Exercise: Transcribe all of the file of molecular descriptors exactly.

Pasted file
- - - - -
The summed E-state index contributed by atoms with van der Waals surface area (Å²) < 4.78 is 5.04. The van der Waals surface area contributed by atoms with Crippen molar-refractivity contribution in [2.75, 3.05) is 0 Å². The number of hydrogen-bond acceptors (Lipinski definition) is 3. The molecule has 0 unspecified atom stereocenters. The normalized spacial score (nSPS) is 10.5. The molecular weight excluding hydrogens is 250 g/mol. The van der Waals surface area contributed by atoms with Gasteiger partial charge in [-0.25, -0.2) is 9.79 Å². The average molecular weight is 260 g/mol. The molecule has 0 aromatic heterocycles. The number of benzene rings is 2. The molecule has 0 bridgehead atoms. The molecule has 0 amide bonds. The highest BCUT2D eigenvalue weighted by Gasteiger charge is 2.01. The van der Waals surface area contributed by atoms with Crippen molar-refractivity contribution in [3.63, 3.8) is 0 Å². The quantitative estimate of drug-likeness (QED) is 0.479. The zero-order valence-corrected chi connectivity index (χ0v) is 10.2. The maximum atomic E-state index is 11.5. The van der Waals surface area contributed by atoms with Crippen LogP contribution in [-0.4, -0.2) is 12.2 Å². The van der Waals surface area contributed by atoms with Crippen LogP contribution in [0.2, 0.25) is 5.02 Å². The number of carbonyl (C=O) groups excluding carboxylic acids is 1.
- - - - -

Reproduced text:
The summed E-state index contributed by atoms with van der Waals surface area (Å²) < 4.78 is 5.04. The van der Waals surface area contributed by atoms with Crippen molar-refractivity contribution in [2.75, 3.05) is 0 Å². The number of hydrogen-bond acceptors (Lipinski definition) is 3. The molecule has 0 unspecified atom stereocenters. The normalized spacial score (nSPS) is 10.5. The molecular weight excluding hydrogens is 250 g/mol. The van der Waals surface area contributed by atoms with Gasteiger partial charge in [-0.25, -0.2) is 9.79 Å². The average molecular weight is 260 g/mol. The molecule has 0 aromatic heterocycles. The number of benzene rings is 2. The molecule has 0 bridgehead atoms. The molecule has 0 amide bonds. The highest BCUT2D eigenvalue weighted by Gasteiger charge is 2.01. The van der Waals surface area contributed by atoms with Crippen molar-refractivity contribution in [3.63, 3.8) is 0 Å². The quantitative estimate of drug-likeness (QED) is 0.479. The zero-order valence-corrected chi connectivity index (χ0v) is 10.2. The maximum atomic E-state index is 11.5. The van der Waals surface area contributed by atoms with Crippen LogP contribution in [-0.4, -0.2) is 12.2 Å². The van der Waals surface area contributed by atoms with Crippen LogP contribution in [0.2, 0.25) is 5.02 Å². The number of carbonyl (C=O) groups excluding carboxylic acids is 1.